Fanny Pack?- Mtbr.com
Results 1 to 28 of 28

Thread: Fanny Pack?

  1. #1
    agu
    agu is offline
    mtbr member
    Reputation:
    Join Date
    Jun 2007
    Posts
    1,099
    Check out Wingnut Gear!

  2. #2
    mtbr member
    Reputation: kfb66's Avatar
    Join Date
    Oct 2010
    Posts
    527

    Fanny Pack?

    I recently picked up a 29er (Jet9) which is also my first tubeless bike. With my 26" bikes I used a basic seat bag to carry a spare tube, tool, etc ... but spare tubes for 29" tires really take up a LOT of space! Anyway I was thinking a fanny pack or hydration pack might be a more convenient means of carrying supplies while riding, which would also be convenient from the standpoint that I'd always have it with me regardless of which bike I ride (instead of swapping seat bags between bikes). I have a small hydration pack now, but no room for tools, etc so I either need a bigger hydration pack to include typical riding supplies or some type of fanny pack? The Jet is not ideal for carrying water bottles due to tight frame space, so will likely use hydro pack more frequently anyway.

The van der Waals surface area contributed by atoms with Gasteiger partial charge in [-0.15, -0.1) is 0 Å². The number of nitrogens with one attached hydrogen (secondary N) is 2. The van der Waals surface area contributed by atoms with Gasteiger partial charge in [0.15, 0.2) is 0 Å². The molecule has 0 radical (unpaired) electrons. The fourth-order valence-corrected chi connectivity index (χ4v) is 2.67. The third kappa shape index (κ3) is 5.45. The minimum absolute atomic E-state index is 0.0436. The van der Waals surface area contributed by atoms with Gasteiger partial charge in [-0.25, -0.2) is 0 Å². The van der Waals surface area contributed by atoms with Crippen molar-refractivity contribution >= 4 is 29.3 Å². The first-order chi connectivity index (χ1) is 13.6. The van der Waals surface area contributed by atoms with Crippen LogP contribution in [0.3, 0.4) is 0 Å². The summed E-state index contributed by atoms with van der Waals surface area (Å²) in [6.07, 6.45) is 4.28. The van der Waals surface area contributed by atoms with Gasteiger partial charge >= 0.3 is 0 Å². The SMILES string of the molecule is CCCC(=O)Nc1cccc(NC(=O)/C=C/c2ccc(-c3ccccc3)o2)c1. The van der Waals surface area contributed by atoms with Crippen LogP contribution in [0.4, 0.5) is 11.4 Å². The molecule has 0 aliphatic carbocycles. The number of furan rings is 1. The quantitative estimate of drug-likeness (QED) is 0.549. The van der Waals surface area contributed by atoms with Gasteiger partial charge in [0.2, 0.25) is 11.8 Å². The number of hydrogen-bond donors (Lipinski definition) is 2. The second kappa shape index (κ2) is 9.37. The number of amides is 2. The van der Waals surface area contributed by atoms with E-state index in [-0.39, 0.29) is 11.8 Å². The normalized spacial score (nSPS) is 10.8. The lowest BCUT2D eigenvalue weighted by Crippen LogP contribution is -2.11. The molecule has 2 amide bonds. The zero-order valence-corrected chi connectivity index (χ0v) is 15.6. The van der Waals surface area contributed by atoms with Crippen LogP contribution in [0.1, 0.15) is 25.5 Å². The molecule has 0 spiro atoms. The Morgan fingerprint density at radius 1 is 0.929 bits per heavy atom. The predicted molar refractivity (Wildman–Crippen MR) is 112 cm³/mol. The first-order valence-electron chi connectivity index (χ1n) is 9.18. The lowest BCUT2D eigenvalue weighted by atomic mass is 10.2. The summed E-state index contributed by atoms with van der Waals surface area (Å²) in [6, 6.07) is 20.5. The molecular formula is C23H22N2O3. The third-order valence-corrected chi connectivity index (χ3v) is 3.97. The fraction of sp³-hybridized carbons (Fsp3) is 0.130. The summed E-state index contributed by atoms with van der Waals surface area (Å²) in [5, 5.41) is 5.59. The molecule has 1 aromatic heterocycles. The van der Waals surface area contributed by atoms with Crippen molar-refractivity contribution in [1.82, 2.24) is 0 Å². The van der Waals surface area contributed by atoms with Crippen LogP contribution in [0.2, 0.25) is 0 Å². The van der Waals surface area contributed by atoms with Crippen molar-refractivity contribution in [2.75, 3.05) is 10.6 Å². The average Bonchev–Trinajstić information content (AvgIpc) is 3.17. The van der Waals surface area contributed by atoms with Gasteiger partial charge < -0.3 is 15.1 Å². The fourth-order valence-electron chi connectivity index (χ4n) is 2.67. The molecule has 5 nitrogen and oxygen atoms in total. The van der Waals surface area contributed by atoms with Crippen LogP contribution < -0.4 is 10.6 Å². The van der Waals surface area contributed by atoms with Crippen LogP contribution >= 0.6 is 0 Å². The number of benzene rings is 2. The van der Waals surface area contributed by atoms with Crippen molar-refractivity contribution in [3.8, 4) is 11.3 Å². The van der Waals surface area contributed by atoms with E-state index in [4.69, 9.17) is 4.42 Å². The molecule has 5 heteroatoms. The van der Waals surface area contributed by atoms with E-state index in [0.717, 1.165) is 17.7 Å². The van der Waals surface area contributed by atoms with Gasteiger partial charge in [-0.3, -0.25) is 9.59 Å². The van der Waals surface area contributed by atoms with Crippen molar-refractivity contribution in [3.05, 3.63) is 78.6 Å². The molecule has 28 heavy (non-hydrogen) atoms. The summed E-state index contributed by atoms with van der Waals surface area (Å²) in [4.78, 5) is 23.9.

So with that said, any recommendations on bike-specific fanny packs or hydration packs best suited to carry water and/or supplies? If I go the hydro pack I'm thinking the Mule seems ideal, but curious if any good fanny pack solutions out there to get weight lower and off back?

    Thanks

  3. #3
    turtles make me hot
    Reputation: NYrr496's Avatar
    Join Date
    Sep 2008
    Posts
    10,892